Also, please DO NOT quote the Halacha about men vs. women on a sinking ship with insufficient liferafts. What about the same Siman in Shulchan Aruch that says that women take precedence over men for Pidyon Shevutim and Tzedaka? Why did you “cherry-pick” and just choose the one Halacha that you believe supports your view? Also, this situation has nothing to do with holding the door for a woman to go first.

    #773671

    WolfishMusings
    Participant

    I guess since I hold the door open for men and women, I’m going to hell twice over, since I’m surely violating some halacha or other.

    The Wolf

    #773672

    SilentOne
    Member

    I meant to say women have precedence over men for Pidyon Shevuyim (freeing from captivity). My apologies about the spelling error. The point is you can’t just quote one Halacha (about the life and death situation) and neglect to mention the other Halachos (about Tzedaka and Pidyon Shevuyim) that don’t support your point.

    #773673

    Pac-Man
    Member

    I asked a Godol and he assured me that the Gemora’s statement that a man should not follow a woman most certainly does apply to a situation where the woman walks through a doorway, as it is clearly the case that the Shulchan Aruch rules on.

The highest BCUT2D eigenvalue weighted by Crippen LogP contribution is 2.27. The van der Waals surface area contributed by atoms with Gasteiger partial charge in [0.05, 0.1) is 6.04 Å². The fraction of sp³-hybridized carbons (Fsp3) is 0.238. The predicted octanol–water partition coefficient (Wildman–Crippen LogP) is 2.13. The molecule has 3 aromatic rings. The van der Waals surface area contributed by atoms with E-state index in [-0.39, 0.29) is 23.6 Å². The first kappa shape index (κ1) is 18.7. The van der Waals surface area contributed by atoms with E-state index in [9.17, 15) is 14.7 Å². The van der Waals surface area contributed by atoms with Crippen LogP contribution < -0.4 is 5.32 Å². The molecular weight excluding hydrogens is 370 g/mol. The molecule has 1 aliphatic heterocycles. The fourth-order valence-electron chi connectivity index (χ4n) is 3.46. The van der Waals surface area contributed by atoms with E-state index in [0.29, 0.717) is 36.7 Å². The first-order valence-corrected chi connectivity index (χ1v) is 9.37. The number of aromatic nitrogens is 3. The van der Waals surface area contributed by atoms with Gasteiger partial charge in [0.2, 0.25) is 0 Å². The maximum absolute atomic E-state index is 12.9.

The Gemorah (Brachos 61a & Eiruvin 18b and see Rambam Hilchos Isuurei Bi’ah 21:22, Shulchan Aruch E.H. 21:1, Aruch Ha’shulchan E.H. 21:2, Otzer Haposkim 21:16:2, Sheilas Rav 1:16:4) states that if a man and woman simultaneously reach a narrow passageway the man should go first since it is improper for him to walk behind a woman. The Gemorah then adds that this Halacha applies even to a husband and wife, and Rashi (Eiruvin ibid. “afeilu”, and see Aruch Ha’shulchan ibid, Tzitz Eliezer 9:50, Divrei Yatziv E.H. 39, Sheilas Rav 1:16:5.) explains since it is unbecoming for a husband to walk behind his wife.

    The Histaklus B’halacha 4:16 specifically says one cannot walk on a bus behind a strange woman (i.e. not his wife). According to various psakim one cannot even sit behind a woman (Chut Shuni Tznius page 50 quoting the opinion of the Chazon Ish, see Oz Nedberu 10:28, Kovetz Halochos for The Summer page 52:footnote 18).

    And the reason I cited that al pi Torah you save a man’s life first, was to demonstrate that the goyish etiquette of “lady’s first” is Keneged HaTorah.

    #773674

    Could you please clarify; these statements seem to be contradictory.

    The first statement is assuming that the halacha is this way, or at least that this particular individual sees it that way.

    I personally don’t know.

    #773675

    jakyweb
    Member

    Why do you save a man’s life first? Even if she is a more worthy or needed person than him?